As the light fades on another week of online higher education news, we pause to survey the retreating horizon in the light.
Online colleges were set to gain a boost in reputation with the announcement that U.S. News and World Report would begin ranking them in a manner similar to its ranking of traditional colleges and universities. It now appears, however, that this bid for added legitimacy will remain on hold. "Last June, when U.S. News & World Report announced plans to add online programs to its college kingmaking franchise, skeptics said it couldn’t be done," reports a November 4, 2011 New York Times article. "Predicted to be published in October, the ranking is now promised only for some time 'when it’s cold out,' says Eric Brooks, the data research analyst tasked with developing a methodology."
To blame for the hold-up is controversy surrounding the very idea of ranking online schools. When it comes to gathering information on them "there is scant criteria with which to compare programs in search of that 'good fit," the New York Times article continues. "A Google searcher invariably ends up at lead-generating sites that claim to 'match' students to the 'right' college." This, coupled with the tepid participation – or outright refusal – on industry giants Capella and Kaplan's part when it came to completing the survey dispatched U.S. News and World Report, means that no clear sense of how to measure online schools against each other is on the horizon.
The rankings, should they ever actually appear, may not matter inasmuch as a college degree – whether from an online or a traditional institution – simply lacks the sort of value it once commanded in the labor market. "With the unemployment rate of persons graduating with a bachelor's degree hovering close to five percent, students who graduate are now faced with a harsh reality when they try to enter the workforce after their college years," observes a November 3, 2011 article in The Rocket (the student newspaper of Slippery Rock University).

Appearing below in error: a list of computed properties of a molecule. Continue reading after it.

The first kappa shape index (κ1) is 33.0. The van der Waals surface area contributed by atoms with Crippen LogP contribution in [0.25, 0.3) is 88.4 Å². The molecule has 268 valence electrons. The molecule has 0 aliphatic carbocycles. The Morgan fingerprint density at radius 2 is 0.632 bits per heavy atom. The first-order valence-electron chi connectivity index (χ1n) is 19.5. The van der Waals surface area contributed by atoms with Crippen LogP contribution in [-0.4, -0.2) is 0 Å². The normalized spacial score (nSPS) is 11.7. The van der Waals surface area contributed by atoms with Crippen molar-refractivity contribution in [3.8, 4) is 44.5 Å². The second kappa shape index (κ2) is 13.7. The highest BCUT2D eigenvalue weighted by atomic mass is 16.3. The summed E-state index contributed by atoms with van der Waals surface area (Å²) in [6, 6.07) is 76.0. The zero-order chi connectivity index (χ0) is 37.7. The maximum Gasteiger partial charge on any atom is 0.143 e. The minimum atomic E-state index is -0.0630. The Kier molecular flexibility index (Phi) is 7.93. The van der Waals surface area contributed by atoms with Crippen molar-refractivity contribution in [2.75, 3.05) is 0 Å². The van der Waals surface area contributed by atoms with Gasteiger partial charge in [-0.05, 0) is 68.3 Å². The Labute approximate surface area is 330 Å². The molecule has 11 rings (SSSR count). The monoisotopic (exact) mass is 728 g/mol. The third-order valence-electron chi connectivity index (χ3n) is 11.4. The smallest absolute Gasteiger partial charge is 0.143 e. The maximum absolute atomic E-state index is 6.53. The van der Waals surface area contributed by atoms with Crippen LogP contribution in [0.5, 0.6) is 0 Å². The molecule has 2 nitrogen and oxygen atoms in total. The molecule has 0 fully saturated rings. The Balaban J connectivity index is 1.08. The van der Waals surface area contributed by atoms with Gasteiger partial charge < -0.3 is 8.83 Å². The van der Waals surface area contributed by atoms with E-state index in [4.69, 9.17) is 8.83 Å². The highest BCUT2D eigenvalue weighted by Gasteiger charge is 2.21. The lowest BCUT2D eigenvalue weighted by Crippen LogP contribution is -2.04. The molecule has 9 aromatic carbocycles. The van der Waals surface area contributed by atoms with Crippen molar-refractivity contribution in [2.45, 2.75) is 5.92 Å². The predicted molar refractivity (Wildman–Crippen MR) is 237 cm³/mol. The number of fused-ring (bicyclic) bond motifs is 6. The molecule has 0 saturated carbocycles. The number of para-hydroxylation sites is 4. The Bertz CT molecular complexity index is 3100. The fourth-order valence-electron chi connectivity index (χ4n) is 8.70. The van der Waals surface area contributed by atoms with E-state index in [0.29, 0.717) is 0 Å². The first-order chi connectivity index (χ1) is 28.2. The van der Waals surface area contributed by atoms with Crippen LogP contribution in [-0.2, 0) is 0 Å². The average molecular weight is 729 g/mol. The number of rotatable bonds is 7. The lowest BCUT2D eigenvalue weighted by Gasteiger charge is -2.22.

This problem is especially acutely among Slippery Rock grads. "Among students at Slippery Rock University, whose recent unemployment rates are slightly higher than the national average, those who do career planning while completing their undergraduate degree typically are better prepared to face a weak job market upon graduation," the Rocket article continues.
Part of proper career planning may not involve so much choosing the right degree program, but the right financial aid program. As student-loan debt mounts, so does postcollegiates' anxiety. "Members of the college class of 2010 who took out student loans owed on average $25,250 upon graduation, a 5 percent increase from the year before," reports a November 3, 2011 Associated Press article "Roughly two-thirds of the class of 2010 borrowed for college, and they were hit especially hard because the unemployment rate for new college graduates stood at 9.1 percent the year they graduated."
The AP article also points out that "the figures do not include students at for-profit college, where other recent data show 96 percent of graduates have loans and they borrow nearly 50 percent more than those who graduate from other four-year schools."
Universities themselves have shown a stunning lack of robustness when it comes to meeting the challenge of this employment crisis. "Universities, both public and private, have generally reacted to the economic slump and escalating costs of the past few years with retrenchment rather than even minimal expansion," reports a November 3, 2011 Washington Post article. "Their lack of creativity in adjusting to the reduction of resources has shocked governors and business leaders alike who want to see universities innovate in order to educate more students better, faster and cheaper."
"Better, faster and cheaper" may mean "digital" in this case. And who better to address this challenge than online colleges, which already offer a wide variety of degree programs that students can enter without having also to enter a lecture hall or classroom? Whether their career preparation involves gaining credentials in nursing or business administration, online college students represent the emerging model of higher education. If traditional institutions can rouse themselves to adapt to times, they may just find themselves sagging into obsolescence – especially if those promised U.S. News and World Report online college rankings should materialize.